Patrick Ewing infamously proclaimed, in his role as the leader of the player’s union during the heated negotiations with NBA basketball team owners circa 1999, that the strike was an issue of putting food on the table for his children. Ewing and his offspring may not have faced any real threat on the food and shelter front, but it could be argued that it is indeed a question that dominates (and determines) the lives of most human beings. In previous posts (, ) I offered some responses to Dan Jalkut and John Gruber’s criticism of the GPL and Matt Mullenweg’s defence of it. Both Dan’s criticisms and my responses were centred around his sense that the GPL stifles participation. But the other 800-pound question is: is a GPL model sustainable? And importantly, are the alternative Open Source ones any more so?
The GPL for better or worse (and I believe mostly for the better) is associated with Richard Stallman and it is not unreasonable to wonder if outside of enclaves like MIT (where Stallman resides) and without the spare time hobbyist pursuits of supergeeks, a viable model can exist for sustainable free software development as envisaged by GNU and the GPL. If talented coders are spending time developing complicated applications for free, how do they put food on the table? Is it not by leveraging their skills to either gain an income elsewhere (i.e., a giant closed-source non-free corporation) or gain research, academic or equivalent funding for pursuing such projects? How well do such models even scale?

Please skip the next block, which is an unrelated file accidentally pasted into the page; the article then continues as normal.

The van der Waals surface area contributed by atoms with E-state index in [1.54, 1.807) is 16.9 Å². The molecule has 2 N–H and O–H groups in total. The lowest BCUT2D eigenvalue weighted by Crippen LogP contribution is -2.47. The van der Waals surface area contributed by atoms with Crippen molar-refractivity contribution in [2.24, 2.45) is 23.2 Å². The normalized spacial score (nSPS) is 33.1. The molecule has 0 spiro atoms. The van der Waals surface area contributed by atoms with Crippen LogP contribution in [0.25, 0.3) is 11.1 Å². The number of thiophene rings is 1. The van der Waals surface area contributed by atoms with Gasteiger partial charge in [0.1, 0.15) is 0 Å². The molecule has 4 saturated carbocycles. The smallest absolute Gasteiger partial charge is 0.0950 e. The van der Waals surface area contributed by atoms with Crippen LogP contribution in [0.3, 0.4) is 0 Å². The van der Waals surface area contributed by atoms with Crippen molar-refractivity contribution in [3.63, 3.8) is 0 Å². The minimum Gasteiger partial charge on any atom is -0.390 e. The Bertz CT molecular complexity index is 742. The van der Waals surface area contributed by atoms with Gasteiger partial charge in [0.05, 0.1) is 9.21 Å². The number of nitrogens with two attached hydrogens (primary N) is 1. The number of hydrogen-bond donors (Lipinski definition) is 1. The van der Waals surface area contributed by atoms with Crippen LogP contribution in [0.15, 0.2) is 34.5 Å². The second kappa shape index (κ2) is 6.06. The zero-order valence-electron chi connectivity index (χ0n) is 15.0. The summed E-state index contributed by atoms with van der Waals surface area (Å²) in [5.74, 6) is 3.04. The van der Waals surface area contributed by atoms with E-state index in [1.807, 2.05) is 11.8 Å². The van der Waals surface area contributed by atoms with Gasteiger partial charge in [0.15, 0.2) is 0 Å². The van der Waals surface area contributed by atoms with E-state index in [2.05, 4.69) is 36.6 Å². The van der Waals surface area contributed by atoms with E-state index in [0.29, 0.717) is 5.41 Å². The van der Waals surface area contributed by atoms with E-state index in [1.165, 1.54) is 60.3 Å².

Stallman addresses these very issues in his essay Why Software Should Be Free. His response is along two lines. The first is the simpler one: as in the case of my Ewing analogy, the issue is really not one of putting food on the table but the pursuit of enormous wealth, and once the wealth factor is discounted, it will be found that such development is not so costly an affair after all. The second line is the more interesting and important one: Stallman points out that software is a public good and is as such best funded using public funds.
Along the way RMS also outlines why, as his title notes, software should be free.
Open Source proponents, in particular Linus Torvalds and Eric Raymond, have argued for a “pragmatic” approach that Jalkut (if I read him right) echoes. If corporations can use the code, thus increasing its usage, why not? While I am not certain that they make such an argument (it has been a while since read Raymond), one can be made that in turn such corporations (e.g: Google, RedHat) can be patrons of open source development, thus solving the funding problem. And therein lies the problem. There are differences between patronage and libre and one of them is that while the latter might require scaling down one’s expectation of wealth (as outlined by Stallman) the former is the one whose sustainability rests on the charity (to put it a bit bluntly) of others.
An aside: do they get it?
In papers such as An empirical analysis of economic returns to open source participation, a strange sort of hand-wringing occurs as a result of the seeming paradox of why someone might write software for free. That the paradox may be a result of the theoretical commitments of the researcher is best left to Amartya Sen to explain (sorry, pay site). RMS explains it in simpler terms in his essay as well, in terms that should be eminently sensible to anyone but a Cartesian sceptic!
An apology: this post was meant to be a much more long-winded one that attempted to explain and defend my thoughts on this issue in a more rigourous manner. But perhaps you are relieved rather than in need of an apology?